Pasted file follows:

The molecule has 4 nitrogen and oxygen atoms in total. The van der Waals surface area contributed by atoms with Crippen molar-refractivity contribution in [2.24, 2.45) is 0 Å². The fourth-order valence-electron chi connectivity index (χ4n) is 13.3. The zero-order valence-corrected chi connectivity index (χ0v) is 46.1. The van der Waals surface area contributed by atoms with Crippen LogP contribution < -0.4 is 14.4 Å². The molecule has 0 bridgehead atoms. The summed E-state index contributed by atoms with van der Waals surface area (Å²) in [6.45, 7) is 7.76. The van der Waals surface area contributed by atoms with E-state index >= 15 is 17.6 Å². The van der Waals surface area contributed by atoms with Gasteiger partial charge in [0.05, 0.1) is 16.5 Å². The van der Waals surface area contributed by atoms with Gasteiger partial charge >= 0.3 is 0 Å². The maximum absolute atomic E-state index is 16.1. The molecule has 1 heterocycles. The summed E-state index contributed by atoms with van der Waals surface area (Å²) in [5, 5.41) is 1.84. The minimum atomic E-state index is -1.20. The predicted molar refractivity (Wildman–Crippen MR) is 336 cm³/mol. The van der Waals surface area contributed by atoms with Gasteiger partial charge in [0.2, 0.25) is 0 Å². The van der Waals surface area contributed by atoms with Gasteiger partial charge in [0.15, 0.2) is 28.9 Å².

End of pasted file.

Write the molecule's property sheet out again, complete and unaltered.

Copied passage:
The molecule has 4 nitrogen and oxygen atoms in total. The van der Waals surface area contributed by atoms with Crippen molar-refractivity contribution in [2.24, 2.45) is 0 Å². The fourth-order valence-electron chi connectivity index (χ4n) is 13.3. The zero-order valence-corrected chi connectivity index (χ0v) is 46.1. The van der Waals surface area contributed by atoms with Crippen LogP contribution < -0.4 is 14.4 Å². The molecule has 0 bridgehead atoms. The summed E-state index contributed by atoms with van der Waals surface area (Å²) in [6.45, 7) is 7.76. The van der Waals surface area contributed by atoms with E-state index >= 15 is 17.6 Å². The van der Waals surface area contributed by atoms with Gasteiger partial charge in [0.05, 0.1) is 16.5 Å². The van der Waals surface area contributed by atoms with Gasteiger partial charge >= 0.3 is 0 Å². The maximum absolute atomic E-state index is 16.1. The molecule has 1 heterocycles. The summed E-state index contributed by atoms with van der Waals surface area (Å²) in [5, 5.41) is 1.84. The minimum atomic E-state index is -1.20. The predicted molar refractivity (Wildman–Crippen MR) is 336 cm³/mol. The van der Waals surface area contributed by atoms with Gasteiger partial charge in [0.2, 0.25) is 0 Å². The van der Waals surface area contributed by atoms with Gasteiger partial charge in [0.15, 0.2) is 28.9 Å².